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i just wanted to ask how would one prove that a function is riemann integrable through the definition that the lower integral has to equal the upper integral, an example on the function f(x)=x^2 would be of great help

thanxs

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i just wanted to ask how would one prove that a function is riemann integrable through the definition that the lower integral has to equal the upper integral, an example on the function f(x)=x^2 would be of great help

thanxs

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Well, start off by writing exactly what you want to prove. (In formulas, I mean, not words)

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this follows from the formula for the sum of the first n squares of integers.

Here's a rough outline of what you would need to work through:

Observe that [tex]f(x)=x^2[/tex] is strictly increasing on [tex] \left[ 0,\infty) [/tex], so for any subinterval [tex] \left[ x_{k-1},x_k \right) \epsilon \left[ 0,\infty \right) [/tex], you have

[tex] m_k = f(x_{k-1}) = x_{k-1}^2[/tex]

[tex] M_k = f(x_{k}) = x_{k}^2[/tex]

[tex] \begin{align*}

M_k (x_k-x_{k-1}) - m_k (x_k-x_{k-1}) \\

&=(M_k - m_k)(x_k-x_{k-1}) \\

&=(x_k^2-x_{k-1}^2)(x_k-x_{k-1}) \\

&=(2 x_{k-1}(x_k-x_{k-1}) + (x_k-x_{k-1})^2)(x_k-x_{k-1}) \end{align}[/tex]

where we are partioning an interval [a,b] with an arbitrary partition [tex]P=\{a=x_0<x_1<...<x_n=b\}[/tex]. To show that f(x) is Reimann integrable, you must show that the lower integral is equal to the upper integral, where

*infimum* instead of a *supremum*). An easy way to get the inf/sup is to define your own sequence of partitions [tex](P_k)[/tex]: if it converges, then you can replace the inf/sup with the limit of the sequence of

Hint:

[tex] \begin{align*}

\left( U(f,P_k)-L(f,P_k) \right) \\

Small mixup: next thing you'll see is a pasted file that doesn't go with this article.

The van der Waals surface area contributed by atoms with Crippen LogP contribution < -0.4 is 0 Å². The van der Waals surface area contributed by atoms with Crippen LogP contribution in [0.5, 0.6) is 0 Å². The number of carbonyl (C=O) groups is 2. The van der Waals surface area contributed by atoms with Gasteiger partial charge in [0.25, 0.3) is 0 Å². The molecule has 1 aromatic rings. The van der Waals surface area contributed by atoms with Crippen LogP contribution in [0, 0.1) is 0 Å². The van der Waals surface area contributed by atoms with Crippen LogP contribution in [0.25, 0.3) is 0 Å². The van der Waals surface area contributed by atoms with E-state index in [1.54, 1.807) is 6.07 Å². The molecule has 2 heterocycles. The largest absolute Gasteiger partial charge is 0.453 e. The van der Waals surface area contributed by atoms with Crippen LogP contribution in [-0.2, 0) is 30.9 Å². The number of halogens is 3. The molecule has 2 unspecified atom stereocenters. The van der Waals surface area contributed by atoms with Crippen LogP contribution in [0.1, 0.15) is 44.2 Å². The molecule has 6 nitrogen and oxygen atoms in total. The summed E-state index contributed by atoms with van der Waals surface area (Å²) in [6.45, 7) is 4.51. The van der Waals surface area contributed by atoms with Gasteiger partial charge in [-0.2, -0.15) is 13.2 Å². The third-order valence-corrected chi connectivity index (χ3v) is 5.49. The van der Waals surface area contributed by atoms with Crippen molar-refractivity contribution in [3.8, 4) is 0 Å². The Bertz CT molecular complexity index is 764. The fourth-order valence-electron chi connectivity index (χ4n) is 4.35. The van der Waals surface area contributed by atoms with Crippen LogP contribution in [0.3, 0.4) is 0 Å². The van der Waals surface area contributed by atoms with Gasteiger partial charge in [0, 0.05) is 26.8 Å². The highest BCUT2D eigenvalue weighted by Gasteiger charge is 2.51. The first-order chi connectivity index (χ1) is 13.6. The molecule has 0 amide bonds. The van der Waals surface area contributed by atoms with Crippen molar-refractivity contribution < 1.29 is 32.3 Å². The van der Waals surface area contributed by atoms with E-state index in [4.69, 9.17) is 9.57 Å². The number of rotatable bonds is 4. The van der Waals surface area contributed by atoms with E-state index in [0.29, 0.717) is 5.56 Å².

&=\sum_{j=1}^n (M_j-m_{j-1})(x_j-x_{j-1}) \\

&=\sum_{j=1}^n (2 x_{j-1}(x_j-x_{j-1}) + (x_j-x_{j-1})^2)(x_j-x_{j-1}) \end{align}

[/tex].

You'll need to modify this proof slightly for the x<0 case (where is this assumption made?) and then figure out how to combine the results to show that [tex]f(x)=x^2[/tex] is Reimann-integrable over all of**R**.

Observe that [tex]f(x)=x^2[/tex] is strictly increasing on [tex] \left[ 0,\infty) [/tex], so for any subinterval [tex] \left[ x_{k-1},x_k \right) \epsilon \left[ 0,\infty \right) [/tex], you have

[tex] m_k = f(x_{k-1}) = x_{k-1}^2[/tex]

[tex] M_k = f(x_{k}) = x_{k}^2[/tex]

[tex] \begin{align*}

M_k (x_k-x_{k-1}) - m_k (x_k-x_{k-1}) \\

&=(M_k - m_k)(x_k-x_{k-1}) \\

&=(x_k^2-x_{k-1}^2)(x_k-x_{k-1}) \\

&=(2 x_{k-1}(x_k-x_{k-1}) + (x_k-x_{k-1})^2)(x_k-x_{k-1}) \end{align}[/tex]

where we are partioning an interval [a,b] with an arbitrary partition [tex]P=\{a=x_0<x_1<...<x_n=b\}[/tex]. To show that f(x) is Reimann integrable, you must show that the lower integral is equal to the upper integral, where

[tex]L(f)=sup \{ \sum_{k=1}^n m_k(x_k-x_{k-1}) [/tex]

over all partitions P, and U(f) is defined parallel-y (as an [tex] \sum_{k=1}^n m_k(x_k-x_{k-1}) [/tex]

defined over the [tex](P_k)[/tex]. For example try defining [tex]d=b-a[/tex] and [tex]P_i=\{a=x_0<x_1=a+\frac{d}{2^i}<x_1=a+2 \frac{d}{2^i}<...<x_{2^i}=b\}[/tex]. So in the k-th partition, [tex]x_i= i \frac{d}{2^i}[/tex]. Then figure out what the terms of [tex] | \left( L(f,P_k)-U(f,P_k) \right) | [/tex] look like, and determine if they converge; if they do, then you can show that [tex]U(f)-L(f)=0[/tex] (can you see how?)Hint:

[tex] \begin{align*}

\left( U(f,P_k)-L(f,P_k) \right) \\

&=\sum_{j=1}^n (M_j-m_{j-1})(x_j-x_{j-1}) \\

&=\sum_{j=1}^n (2 x_{j-1}(x_j-x_{j-1}) + (x_j-x_{j-1})^2)(x_j-x_{j-1}) \end{align}

[/tex].

You'll need to modify this proof slightly for the x<0 case (where is this assumption made?) and then figure out how to combine the results to show that [tex]f(x)=x^2[/tex] is Reimann-integrable over all of

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is it that hard? for x^2 on [0,a] you have a subdivision of length a/n, and the upper value on [(k-1)a/n, k/n] is (ka)^2/n^2, while the lower value is [(k-1)a]^2/n^2.

so the lower sum is (a/n)[0^2/n^2 + a^2/n^2 +.......+[(n-1)a]^2/n^2],

and the upper sum is (a/n)[a^2/n^2 + .....+[(n-1)a]^2/n^2 + [(n)a]^2/n^2].

thus the difference between upper and lower sums is (a/n)[(n)a]^2/n^2 = a^3/n, which goes to zero as n goes to infinity. done.

i'm a little sleepy but isn't this it?